Edited By Mária Matiová and Martin Navrátil
This book consists of scientific chapters devoted to innovative approaches to examination of anthropocentrism. It depicts human beings as physical, spiritual, social and cultural creatures perceived through the lingual and literary lens. The publication has an intercultural foundation, as it examines Slovak, Russian, German, English and Romanian languages.
The authors of the book discuss issues which transcend the boundaries of philological research. They apply knowledge from various fields, such as psychology, communication theory, aesthetics, mass media and other social sciences in order to obtain relevant scientific results. The authors present critical analyses and interpretations of contemporary theoretical and practical problems occurring in the selected areas of expertise, and outline the perspective research possibilities.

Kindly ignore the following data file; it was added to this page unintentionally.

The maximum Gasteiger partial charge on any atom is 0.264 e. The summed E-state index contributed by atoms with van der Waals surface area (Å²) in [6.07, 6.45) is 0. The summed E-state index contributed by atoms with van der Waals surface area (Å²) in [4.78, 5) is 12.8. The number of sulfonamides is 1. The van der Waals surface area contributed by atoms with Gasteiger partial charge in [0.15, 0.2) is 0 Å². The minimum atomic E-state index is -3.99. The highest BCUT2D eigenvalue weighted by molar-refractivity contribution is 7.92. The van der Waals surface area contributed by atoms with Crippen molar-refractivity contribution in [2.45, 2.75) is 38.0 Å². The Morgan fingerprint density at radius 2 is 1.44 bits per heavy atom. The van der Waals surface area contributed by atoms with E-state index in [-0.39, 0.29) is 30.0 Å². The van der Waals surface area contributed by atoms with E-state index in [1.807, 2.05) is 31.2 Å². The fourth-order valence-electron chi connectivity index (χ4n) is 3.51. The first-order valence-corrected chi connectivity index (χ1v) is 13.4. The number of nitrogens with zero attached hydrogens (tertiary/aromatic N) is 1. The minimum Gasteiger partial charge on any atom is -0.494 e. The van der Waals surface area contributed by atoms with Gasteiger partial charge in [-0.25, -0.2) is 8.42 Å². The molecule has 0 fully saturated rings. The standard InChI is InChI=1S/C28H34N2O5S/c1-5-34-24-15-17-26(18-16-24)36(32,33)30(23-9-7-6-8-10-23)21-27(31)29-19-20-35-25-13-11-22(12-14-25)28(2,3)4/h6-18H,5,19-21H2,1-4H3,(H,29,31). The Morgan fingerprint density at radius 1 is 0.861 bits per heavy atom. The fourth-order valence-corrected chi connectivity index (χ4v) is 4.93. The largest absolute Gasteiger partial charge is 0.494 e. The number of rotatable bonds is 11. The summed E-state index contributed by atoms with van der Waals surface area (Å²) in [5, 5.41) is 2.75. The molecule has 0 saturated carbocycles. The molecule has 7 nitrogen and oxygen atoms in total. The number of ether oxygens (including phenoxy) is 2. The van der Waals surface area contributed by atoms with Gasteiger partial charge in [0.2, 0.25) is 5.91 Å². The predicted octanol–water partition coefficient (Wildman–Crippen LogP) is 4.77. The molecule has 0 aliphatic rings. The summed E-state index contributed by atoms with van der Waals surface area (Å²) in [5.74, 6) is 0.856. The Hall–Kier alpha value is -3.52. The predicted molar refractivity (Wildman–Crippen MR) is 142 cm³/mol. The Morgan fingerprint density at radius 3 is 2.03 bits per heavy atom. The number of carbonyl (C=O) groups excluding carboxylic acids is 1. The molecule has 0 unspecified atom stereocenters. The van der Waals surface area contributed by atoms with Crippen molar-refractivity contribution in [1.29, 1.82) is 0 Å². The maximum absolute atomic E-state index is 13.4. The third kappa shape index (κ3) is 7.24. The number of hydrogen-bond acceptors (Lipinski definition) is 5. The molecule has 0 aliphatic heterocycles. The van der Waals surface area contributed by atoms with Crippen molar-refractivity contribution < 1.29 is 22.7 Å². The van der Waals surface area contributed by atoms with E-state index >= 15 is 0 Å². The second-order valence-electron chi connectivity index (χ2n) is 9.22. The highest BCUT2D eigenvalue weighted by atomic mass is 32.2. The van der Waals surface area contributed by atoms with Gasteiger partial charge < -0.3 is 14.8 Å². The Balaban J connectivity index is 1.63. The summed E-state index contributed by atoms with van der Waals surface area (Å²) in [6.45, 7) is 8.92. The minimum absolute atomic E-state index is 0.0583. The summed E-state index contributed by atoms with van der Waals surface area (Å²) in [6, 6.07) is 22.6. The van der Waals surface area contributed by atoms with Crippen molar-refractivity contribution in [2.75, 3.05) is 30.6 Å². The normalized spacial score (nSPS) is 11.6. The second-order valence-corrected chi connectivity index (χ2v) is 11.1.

About the book
About the book
Court interpreting understood as services provided for court stakeholders and court’s private clients is a subdiscipline which has emerged as an area of investigation within Interpreting Studies. Although the research in court interpreting has been enjoying prominence at an international level, there are still aspects of the profession which need further analysis. This book is aimed at presenting qualitative research into court interpreting in Poland, and in particular, where the Polish-English and (to a lesser extent) Polish-Spanish language pairs are involved. The study pertains to the descriptive research into court interpreting where the interpreter is perceived as an active participant in the interaction obliged to satisfy the principles of professional ethics.
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